Big Crops from Small Gardens
There is nothing like the feeling of growing and eating your own produce grown in your own garden. It’s a feeling of accomplishment, as well as knowing your food is totally organic and comes from a sustainable source. For many people this can be a pipe dream, as they lack the green space to plant any sizable crop. A lack of a garden does not mean that you can’t grow crops at all; it just means you have to grow crops on a much smaller scale. Small scale organic gardens can be fun to raise, a lot less work and though they won’t provide all the groceries you need, will go a long way to stretching your budget and helping the environment.
Commercial containers are readily available for patios and window boxes but you don’t need to go to that expense. Well washed out gallon jugs that have the narrow neck carefully removed can be used as a plant pot to put on your window sill to grow fresh organic herbs for cooking. These need very little care and outside of water and light, can be left out to grow all year, every year. If your area is prone to snow and frost, you can bring them indoors to keep them from freezing and continue to enjoy your crops during the winter.
Small container gardening can be used for most crops and not just herbs. Sustainable crops that grow well in containers include cucumbers, squash, potatoes and tomatoes. Climbing plants need some trellis or sticks to grow around, but also thrive well in a container. Look at the size and yield of a crop to decide how big your container needs to be and some natural crops like carrots and peppers can be grown in clean, trimmed gallon jugs.
Preparing the containers for planting a crop is easy and the same method is used for small and large containers. Choose containers that are repurposed and made of recycled material and drill holes for drainage in the bottom. Wash them out thoroughly with soapy water and let them dry. Vegetables need clean, healthy, well-drained soil to thrive and this is the best way to achieve that. Fill the tubs three quarters full of potting soil from a hardware store and plant your seeds according to directions. Place in direct sunlight, unless the plant requires otherwise, and water well. If the water does not run out the bottom of your container freely place on wood or plant pot feet to aid drainage.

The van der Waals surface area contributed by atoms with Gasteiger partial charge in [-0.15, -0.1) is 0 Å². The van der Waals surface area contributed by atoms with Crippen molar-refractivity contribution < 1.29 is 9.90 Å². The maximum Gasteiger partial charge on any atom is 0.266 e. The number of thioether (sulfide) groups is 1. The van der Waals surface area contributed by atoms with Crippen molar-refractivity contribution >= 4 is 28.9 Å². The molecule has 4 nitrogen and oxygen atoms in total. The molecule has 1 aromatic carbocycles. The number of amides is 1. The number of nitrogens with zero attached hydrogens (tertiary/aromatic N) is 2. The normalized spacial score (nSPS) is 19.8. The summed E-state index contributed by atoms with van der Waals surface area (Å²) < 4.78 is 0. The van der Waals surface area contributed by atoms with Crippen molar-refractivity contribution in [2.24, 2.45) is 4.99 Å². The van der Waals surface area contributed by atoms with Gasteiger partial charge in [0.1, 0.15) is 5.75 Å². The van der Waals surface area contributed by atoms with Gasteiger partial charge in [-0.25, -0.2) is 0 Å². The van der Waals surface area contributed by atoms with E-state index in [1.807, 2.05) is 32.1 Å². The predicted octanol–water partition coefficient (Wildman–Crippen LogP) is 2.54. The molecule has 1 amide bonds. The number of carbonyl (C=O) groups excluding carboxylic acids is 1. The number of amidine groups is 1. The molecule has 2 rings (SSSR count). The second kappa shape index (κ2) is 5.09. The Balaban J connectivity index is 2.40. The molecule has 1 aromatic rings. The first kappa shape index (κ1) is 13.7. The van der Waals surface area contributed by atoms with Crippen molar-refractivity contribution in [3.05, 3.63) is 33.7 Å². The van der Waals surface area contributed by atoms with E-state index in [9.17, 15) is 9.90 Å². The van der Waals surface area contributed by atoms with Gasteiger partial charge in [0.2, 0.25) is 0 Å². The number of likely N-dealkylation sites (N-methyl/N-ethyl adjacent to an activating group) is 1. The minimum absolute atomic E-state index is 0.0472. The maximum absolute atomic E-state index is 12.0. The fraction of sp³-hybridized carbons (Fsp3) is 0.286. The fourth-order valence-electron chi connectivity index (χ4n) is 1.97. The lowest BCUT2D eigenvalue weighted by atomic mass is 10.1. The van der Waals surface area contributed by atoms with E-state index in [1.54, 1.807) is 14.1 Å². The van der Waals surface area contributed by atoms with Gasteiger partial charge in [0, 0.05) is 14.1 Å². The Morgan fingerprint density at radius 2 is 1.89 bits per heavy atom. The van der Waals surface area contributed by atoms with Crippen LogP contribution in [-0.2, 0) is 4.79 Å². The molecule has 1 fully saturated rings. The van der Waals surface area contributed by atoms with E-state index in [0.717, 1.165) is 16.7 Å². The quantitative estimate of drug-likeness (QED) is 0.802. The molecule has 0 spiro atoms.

Six to eight hours of sunlight a day is usually the right amount of sun for most plants but summer fruits and vegetables usually need all day. Being in the sun dries them out so make sure all plants are watered daily until the water comes out of the bottom of the container until the crop is harvested. Try and use an organic fertilizer like compost if you can. If not, use half the recommended amount of water soluble or pellet fertilizer. Water soluble ones are more effective, but pellet fertilizer needs to be added less often. Make sure they have the highest amount of organic ingredients you can find, as it will be better for the crop and the environment.
When you have harvested your crop, you can use the containers to make natural compost for next year’s planting. Fill the containers a third full, then add leaves and small plant debris, ending with another layer of soil. Water very well, and keep moist for a few weeks. After a few weeks empty the container into another to aerate the mixture, and then water again. Keep the soil in the containers as natural compost ready to accept new seeds the following year.
Producing a good crop takes some time and practice, but you will soon learn to grow many different varieties of fruit and vegetables with success, and enjoy the feeling of eating your own, organic groceries with very little effort.